Project Title

Thermal stability of bacteriophage that kills foodborne pathogen Shigella

Academic department under which the project should be listed

CSM - Molecular and Cellular Biology

Faculty Sponsor Name

Jean Lu

Abstract (300 words maximum)

Shigella are a group of bacteria that cause a foodborne illness called shigellosis. The disease is often acquired from consuming foods contaminated with Shigella. Most people with shigellosis have diarrhea (sometimes bloody), fever, and stomach cramps. It was estimated that each year Shigella cause 165 million cases and 1.1 million deaths globally. Controlling Shigella in foods is a key to prevent Shigellosis. Although many methods have been used to control Shigella in foods, all of them have limitations. It needs to develop alternative methods to effectively control of these pathogens in foods. Bacteriophages (phages) are viruses that kill bacteria. Phages have emerged as promising biocontrol agents against bacterial pathogens because they can cause rapid bacterial death, do not replicate in foods unless their bacterial hosts are present, do not infect humans and other animals, and do not alter food color, odor, taste, and nutritional value. This project evaluated the thermal stabilities of Shigella phage in Tryptic Soy Broth at various temperatures including 72°C. It was found that the phage was very stable at 50°C for at least 30 min. Heating at 63°C for 30 min caused 2 log reduction in phage concentration. Heating at 72°C for 15 sec (pasteurization condition) resulted in less than 1 log reduction in phage concentration, indicating that the phage survived well during pasteurization and can protect foods against post-heat contamination by Shigella. The Shigella phage showed high thermal stabilities and thus it has high potential to be used as biocontrol agents against Shigella in foods.

Disciplines

Bacteriology | Food Microbiology | Microbiology | Virology

Project Type

Poster

How will this be presented?

Yes, in person

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Thermal stability of bacteriophage that kills foodborne pathogen Shigella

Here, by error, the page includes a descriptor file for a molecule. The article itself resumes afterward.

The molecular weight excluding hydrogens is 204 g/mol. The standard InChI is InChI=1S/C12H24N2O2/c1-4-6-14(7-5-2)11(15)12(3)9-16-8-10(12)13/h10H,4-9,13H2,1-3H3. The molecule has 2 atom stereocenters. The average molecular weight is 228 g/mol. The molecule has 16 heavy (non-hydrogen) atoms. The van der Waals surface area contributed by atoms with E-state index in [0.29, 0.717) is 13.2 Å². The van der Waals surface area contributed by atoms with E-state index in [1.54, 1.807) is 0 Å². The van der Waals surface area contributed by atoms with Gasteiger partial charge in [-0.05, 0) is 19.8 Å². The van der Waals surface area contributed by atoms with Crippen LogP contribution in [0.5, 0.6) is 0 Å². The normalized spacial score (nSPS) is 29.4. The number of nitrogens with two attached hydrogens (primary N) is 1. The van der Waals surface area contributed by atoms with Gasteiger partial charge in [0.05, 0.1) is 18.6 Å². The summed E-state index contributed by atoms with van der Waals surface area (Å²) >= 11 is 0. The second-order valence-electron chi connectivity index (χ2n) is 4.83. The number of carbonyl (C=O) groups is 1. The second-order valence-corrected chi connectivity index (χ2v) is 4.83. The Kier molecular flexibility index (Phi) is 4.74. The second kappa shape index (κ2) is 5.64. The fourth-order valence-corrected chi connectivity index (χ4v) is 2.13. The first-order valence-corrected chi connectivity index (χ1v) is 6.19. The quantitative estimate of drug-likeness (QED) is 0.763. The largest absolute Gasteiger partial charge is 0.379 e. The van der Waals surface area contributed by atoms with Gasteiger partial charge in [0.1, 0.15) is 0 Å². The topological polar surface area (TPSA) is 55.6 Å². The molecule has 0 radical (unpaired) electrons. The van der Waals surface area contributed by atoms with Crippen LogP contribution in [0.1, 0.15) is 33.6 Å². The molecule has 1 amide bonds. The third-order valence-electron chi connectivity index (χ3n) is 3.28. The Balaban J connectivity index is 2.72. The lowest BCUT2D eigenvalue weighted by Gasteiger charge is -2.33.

Shigella are a group of bacteria that cause a foodborne illness called shigellosis. The disease is often acquired from consuming foods contaminated with Shigella. Most people with shigellosis have diarrhea (sometimes bloody), fever, and stomach cramps. It was estimated that each year Shigella cause 165 million cases and 1.1 million deaths globally. Controlling Shigella in foods is a key to prevent Shigellosis. Although many methods have been used to control Shigella in foods, all of them have limitations. It needs to develop alternative methods to effectively control of these pathogens in foods. Bacteriophages (phages) are viruses that kill bacteria. Phages have emerged as promising biocontrol agents against bacterial pathogens because they can cause rapid bacterial death, do not replicate in foods unless their bacterial hosts are present, do not infect humans and other animals, and do not alter food color, odor, taste, and nutritional value. This project evaluated the thermal stabilities of Shigella phage in Tryptic Soy Broth at various temperatures including 72°C. It was found that the phage was very stable at 50°C for at least 30 min. Heating at 63°C for 30 min caused 2 log reduction in phage concentration. Heating at 72°C for 15 sec (pasteurization condition) resulted in less than 1 log reduction in phage concentration, indicating that the phage survived well during pasteurization and can protect foods against post-heat contamination by Shigella. The Shigella phage showed high thermal stabilities and thus it has high potential to be used as biocontrol agents against Shigella in foods.

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